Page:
A “random” Flickr slideshow for WordPress

Back in my hardcoding PHP days, I built a homepage for the honorary consulate of Nepal for my father.

Looking back, I can’t really agree with my concept of good webdesign back then (just look at that old page). However, one idea still strikes me as good for a consular homepage: Showing random images from the country you’re representing.

For the new, WordPress-powered homepage, I wanted a similar thing. And because I didn’t want to spend hours collecting worthy pictures of Nepal from the family photo stock, I followed the latest trend in laziness: crowdsourcing.


The Idea

Just use flickr as a easy to use photo stock. My first idea was to embed a slideshow with images from flickr that have the tag “Nepal”. Alternatively, using the Nepal Images group image pool to have some standard of quality, avoiding nasty “Look at my frozen off fingers at the Everest!” or “Look at my rotting feet in the Terai swamps!” photos.

Additionally, it has to be autostart and without much clutter in the in the slideshow box (like size sliders, company logos and the like).


The Execution

While the idea is simple, realizing it took some hours of googling and trying out different possible solutions. Here is how I ended up doing it:


Get the slideshow

While there are a number of flickr slideshow plugins for WordPress, you don’t really need one. Flickr offers its own embeddable slideshows. Here is the iframe-tag:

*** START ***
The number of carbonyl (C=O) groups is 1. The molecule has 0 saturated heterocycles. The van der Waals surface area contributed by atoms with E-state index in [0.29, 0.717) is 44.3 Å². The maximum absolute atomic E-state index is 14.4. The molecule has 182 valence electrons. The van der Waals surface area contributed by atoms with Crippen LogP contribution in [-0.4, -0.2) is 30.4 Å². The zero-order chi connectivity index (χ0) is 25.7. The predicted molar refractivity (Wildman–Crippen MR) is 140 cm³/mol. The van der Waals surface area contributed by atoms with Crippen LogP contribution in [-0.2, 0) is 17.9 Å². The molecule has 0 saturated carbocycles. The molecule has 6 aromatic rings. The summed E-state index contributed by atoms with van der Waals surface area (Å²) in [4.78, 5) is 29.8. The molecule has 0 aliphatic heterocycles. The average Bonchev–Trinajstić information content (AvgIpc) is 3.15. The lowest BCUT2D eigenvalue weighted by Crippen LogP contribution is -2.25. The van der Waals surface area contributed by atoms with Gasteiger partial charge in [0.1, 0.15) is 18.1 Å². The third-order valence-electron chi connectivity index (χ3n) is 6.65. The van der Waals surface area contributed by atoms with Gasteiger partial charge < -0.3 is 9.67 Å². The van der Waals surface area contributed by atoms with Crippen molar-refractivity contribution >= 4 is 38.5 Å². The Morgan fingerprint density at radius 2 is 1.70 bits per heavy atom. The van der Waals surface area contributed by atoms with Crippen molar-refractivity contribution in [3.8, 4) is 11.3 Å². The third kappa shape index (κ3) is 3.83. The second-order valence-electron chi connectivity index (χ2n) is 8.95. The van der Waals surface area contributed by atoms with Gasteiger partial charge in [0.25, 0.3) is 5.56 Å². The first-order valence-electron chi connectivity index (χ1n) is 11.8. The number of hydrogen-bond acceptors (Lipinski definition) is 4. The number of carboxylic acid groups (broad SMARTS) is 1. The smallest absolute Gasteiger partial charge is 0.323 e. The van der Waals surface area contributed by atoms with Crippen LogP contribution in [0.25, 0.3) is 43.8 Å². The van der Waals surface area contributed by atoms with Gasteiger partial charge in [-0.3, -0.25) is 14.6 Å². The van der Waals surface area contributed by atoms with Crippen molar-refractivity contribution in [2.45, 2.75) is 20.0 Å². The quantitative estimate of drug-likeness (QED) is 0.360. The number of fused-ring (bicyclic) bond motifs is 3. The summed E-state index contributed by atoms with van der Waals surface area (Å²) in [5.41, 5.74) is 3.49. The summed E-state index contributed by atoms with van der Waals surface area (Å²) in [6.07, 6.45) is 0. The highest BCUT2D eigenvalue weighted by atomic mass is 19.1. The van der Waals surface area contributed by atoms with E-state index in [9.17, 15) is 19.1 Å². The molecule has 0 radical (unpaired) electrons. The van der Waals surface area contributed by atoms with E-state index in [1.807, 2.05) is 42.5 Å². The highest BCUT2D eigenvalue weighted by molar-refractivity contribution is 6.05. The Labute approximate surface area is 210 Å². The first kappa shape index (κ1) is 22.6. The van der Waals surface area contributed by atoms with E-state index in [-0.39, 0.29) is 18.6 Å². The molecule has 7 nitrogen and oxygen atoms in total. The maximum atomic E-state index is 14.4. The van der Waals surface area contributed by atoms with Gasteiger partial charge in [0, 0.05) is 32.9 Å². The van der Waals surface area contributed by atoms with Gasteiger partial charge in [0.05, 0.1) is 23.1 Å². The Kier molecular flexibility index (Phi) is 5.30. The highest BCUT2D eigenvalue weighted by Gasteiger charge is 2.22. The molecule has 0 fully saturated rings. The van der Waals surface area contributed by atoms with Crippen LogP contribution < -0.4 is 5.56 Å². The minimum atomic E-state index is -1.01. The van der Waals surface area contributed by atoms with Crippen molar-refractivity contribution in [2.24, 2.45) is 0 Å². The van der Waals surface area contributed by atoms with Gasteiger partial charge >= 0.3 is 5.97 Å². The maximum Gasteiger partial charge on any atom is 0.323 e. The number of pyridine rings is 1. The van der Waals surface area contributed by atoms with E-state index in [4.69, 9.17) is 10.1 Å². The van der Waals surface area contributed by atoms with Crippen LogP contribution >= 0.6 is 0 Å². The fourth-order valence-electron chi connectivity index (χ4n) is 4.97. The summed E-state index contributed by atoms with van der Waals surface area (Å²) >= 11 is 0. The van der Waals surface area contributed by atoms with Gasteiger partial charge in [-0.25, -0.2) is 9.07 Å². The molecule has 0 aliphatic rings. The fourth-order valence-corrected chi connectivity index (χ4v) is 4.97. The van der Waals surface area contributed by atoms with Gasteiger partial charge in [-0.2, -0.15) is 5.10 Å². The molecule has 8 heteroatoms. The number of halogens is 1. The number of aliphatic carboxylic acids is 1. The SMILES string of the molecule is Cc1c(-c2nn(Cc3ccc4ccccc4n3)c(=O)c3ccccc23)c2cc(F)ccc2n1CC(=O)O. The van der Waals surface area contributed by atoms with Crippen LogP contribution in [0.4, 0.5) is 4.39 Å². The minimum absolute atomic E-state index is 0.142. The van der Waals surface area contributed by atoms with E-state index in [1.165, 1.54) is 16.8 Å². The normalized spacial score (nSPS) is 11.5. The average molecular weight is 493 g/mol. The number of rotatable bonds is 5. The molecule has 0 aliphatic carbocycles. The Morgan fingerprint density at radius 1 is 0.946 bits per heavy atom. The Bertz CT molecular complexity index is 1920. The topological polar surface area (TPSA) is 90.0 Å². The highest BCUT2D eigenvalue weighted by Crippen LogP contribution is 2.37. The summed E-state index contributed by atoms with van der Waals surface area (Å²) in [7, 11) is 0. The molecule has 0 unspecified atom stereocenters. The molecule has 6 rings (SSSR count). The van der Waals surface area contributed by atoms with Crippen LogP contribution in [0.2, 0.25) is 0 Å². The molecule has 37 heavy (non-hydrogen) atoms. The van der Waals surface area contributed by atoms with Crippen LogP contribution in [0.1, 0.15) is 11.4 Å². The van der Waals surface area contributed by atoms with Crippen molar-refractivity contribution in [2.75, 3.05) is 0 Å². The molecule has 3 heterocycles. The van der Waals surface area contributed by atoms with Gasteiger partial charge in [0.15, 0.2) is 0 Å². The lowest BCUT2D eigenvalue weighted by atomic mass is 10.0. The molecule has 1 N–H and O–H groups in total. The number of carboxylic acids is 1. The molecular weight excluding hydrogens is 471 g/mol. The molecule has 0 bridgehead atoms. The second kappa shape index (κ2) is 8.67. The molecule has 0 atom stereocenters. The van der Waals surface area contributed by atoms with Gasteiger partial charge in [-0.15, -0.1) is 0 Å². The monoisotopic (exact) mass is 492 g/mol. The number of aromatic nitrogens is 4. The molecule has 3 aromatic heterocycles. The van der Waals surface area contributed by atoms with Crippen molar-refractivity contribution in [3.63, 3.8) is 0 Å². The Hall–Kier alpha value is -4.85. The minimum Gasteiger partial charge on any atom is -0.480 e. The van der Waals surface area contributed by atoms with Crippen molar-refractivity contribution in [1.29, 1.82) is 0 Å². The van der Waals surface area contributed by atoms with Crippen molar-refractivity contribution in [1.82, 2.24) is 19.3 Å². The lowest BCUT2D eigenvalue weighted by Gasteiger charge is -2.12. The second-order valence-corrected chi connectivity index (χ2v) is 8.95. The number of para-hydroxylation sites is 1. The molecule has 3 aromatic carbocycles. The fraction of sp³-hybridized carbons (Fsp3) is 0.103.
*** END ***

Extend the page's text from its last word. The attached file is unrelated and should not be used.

frameBorder=0 width=275 height=275 scrolling=no>

This will embed a slideshow of photos with the tag “Nepal” (see yellow highlight) in your page.

This iframe can be integrated as an HTML widget on its own and works perfectly. The drawback is that it starts again and again from the same photo when the user changes page on your blog.


Make it look random

Unfortunately, flickr doesn’t offer a way to make the slideshow start with a random image. So, instead of a real shuffle function, I emulated it.


The idea is to randomly feed the flickr iframe with different tags (instead of the standard “Nepal” in the snippet above).

$array=array("nepal", "kathmandu", "pokhara", "bhaktapur", "nepal,himalaya", "nepal,sherpa", "lumbini", "swayambunath", "bodhnat", "nepal,temple", "nepal,guru", "nepal,mountains", "nepal,hindu", "chitwan", "lukla", "nepal,children", "nepal,everest", "nepal, trekking", "patan", "bharatpur", "nepal,terai", "tharu", "newar, nepal", "birganj", "jomsom");
<iframe style="margin-top:10px;margin-left:-20px;" src="http://www.flickr.com/slideShow/index.gne?&tags=
echo $array[$rand];
&group_id=&user_id=&set_id=&text=" frameBorder=0 width=275 height=275 scrolling=no>

This snippet first initializes an array $array with a number of tags that will return Nepal-related photos from flickr.

The values of this array are then called randomly by the PHP standard function array_rand() and inserted into the flickr iframe code.


As this code is run every time the user changes page on your blog, the illusion of random photos can be kept up if the array contains enough different tags.


Make it run as a widget

The above snippet will not work in your vanilla WordPress installation because unlike HTML, PHP code isn’t by default executed in a widget.

The simple solution is, of course, a plugin:

This plugin enables a “PHP Code” widget where PHP code is executed. Just paste your iframe-plus-php-code there and see if it works.


See the result

You can see a running example at www.konsulatnepal.de.


Let me know if this trick worked for you!


Photo credit: "Sarangkot Sunrise, Pokhara, Nepal" by Dhilung Kirat

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